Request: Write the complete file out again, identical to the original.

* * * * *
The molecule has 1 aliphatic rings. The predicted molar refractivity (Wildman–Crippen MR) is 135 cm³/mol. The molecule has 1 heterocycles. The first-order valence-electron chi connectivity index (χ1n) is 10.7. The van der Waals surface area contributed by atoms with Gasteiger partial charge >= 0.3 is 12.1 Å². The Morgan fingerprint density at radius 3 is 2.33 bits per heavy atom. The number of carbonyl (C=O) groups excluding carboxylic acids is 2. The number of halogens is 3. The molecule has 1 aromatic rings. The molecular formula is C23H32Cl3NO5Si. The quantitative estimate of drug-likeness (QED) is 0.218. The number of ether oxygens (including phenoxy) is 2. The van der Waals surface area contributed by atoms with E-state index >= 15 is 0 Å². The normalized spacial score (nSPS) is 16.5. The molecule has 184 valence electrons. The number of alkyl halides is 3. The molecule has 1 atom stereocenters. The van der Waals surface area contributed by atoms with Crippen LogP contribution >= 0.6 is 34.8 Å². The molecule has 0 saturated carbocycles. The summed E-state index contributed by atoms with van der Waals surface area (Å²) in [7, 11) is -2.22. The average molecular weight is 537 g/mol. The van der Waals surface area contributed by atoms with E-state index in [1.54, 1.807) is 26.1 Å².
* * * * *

The molecule has 1 aliphatic rings. The predicted molar refractivity (Wildman–Crippen MR) is 135 cm³/mol. The molecule has 1 heterocycles. The first-order valence-electron chi connectivity index (χ1n) is 10.7. The van der Waals surface area contributed by atoms with Gasteiger partial charge >= 0.3 is 12.1 Å². The Morgan fingerprint density at radius 3 is 2.33 bits per heavy atom. The number of carbonyl (C=O) groups excluding carboxylic acids is 2. The number of halogens is 3. The molecule has 1 aromatic rings. The molecular formula is C23H32Cl3NO5Si. The quantitative estimate of drug-likeness (QED) is 0.218. The number of ether oxygens (including phenoxy) is 2. The van der Waals surface area contributed by atoms with E-state index >= 15 is 0 Å². The normalized spacial score (nSPS) is 16.5. The molecule has 184 valence electrons. The number of alkyl halides is 3. The molecule has 1 atom stereocenters. The van der Waals surface area contributed by atoms with Crippen LogP contribution >= 0.6 is 34.8 Å². The molecule has 0 saturated carbocycles. The summed E-state index contributed by atoms with van der Waals surface area (Å²) in [7, 11) is -2.22. The average molecular weight is 537 g/mol. The van der Waals surface area contributed by atoms with E-state index in [1.54, 1.807) is 26.1 Å².